It’s a small world, after all

It seems amazing, but until recently I never really stopped and thought about the fact that earth is a biosphere, and what that means.  It’s almost embarrassing to admit, but there it is.  When you think about it, whatever is here, stays here.  If you don’t want to believe me, think about the law of conservation of matter.

The author Kenneth E. Boulding came up with a handy metaphor to explain what it really means to live in a biosphere: he calls it the spaceship earth.  As he explains it, in a spaceman economy, any technology which leads to less production and less consumption is an advantage.  Seems obvious, right?  On a spaceship you have limited resources, so use as little as possible.  So why are we still stuck with a cowboy economy (again, thanks Kenneth E. Boulding for the metaphor), where everyone pretends that we have infinite reservoirs of raw materials and infinite reservoirs for pollution?!

To me, the spaceship metaphor neatly summarises the way in which everything interacts.  The economy only exists in the context of a society, and society is constrained by the environment.  It might be tempting to think we can compensate for environmental degradation by improving the economy, but logically that is just not possible.  Infinite growth cannot be possible in a finite world.  Ultimately we need to stay within the bounds of our biosphere’s capacity to provide for and absorb the effects of our activities.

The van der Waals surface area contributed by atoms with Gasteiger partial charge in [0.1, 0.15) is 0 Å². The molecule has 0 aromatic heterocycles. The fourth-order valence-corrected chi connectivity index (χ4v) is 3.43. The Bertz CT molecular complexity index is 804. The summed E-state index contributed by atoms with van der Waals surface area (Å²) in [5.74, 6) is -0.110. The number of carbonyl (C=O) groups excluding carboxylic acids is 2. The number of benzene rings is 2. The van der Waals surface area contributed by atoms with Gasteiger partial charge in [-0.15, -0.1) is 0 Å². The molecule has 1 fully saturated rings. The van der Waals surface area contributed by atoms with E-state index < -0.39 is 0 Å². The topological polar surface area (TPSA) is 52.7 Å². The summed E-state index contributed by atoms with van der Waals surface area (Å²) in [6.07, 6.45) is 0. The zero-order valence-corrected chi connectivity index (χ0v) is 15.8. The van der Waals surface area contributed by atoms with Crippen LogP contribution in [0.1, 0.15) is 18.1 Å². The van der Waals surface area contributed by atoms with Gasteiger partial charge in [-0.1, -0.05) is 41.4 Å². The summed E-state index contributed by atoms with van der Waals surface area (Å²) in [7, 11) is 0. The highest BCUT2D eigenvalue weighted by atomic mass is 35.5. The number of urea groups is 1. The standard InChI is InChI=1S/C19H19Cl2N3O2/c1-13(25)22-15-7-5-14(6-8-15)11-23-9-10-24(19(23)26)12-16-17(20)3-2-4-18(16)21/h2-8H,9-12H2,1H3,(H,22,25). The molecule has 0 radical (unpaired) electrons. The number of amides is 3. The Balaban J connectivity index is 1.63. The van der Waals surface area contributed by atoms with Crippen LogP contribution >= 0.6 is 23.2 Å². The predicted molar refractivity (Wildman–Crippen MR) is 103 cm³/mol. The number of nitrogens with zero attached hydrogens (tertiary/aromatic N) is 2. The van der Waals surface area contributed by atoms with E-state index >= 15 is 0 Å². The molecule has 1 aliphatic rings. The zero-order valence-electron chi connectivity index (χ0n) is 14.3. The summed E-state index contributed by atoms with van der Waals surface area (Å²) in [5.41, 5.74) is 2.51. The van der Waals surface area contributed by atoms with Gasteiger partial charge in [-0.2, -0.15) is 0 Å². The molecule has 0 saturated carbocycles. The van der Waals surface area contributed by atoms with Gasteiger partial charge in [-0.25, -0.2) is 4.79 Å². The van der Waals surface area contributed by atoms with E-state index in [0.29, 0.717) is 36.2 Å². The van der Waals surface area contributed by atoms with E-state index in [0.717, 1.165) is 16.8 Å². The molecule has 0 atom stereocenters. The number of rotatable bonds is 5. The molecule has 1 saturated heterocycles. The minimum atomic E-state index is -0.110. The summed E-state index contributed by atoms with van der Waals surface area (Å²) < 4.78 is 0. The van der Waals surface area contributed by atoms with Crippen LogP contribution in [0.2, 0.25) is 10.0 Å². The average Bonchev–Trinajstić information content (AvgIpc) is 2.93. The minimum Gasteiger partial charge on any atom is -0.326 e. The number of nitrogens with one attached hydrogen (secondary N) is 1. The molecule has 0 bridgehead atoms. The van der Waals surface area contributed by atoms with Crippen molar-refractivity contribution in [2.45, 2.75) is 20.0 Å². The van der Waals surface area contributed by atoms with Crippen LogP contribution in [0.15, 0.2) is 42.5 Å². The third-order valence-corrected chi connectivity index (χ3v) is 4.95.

But perhaps you are inclined to the view that the problems of the future can be left to the future?  In that case, let us eat, drink, spend, extract and pollute, and be as merry as we can, and let posterity worry about the spaceship earth.  Let’s just hope that spaceship doesn’t catch up with us…



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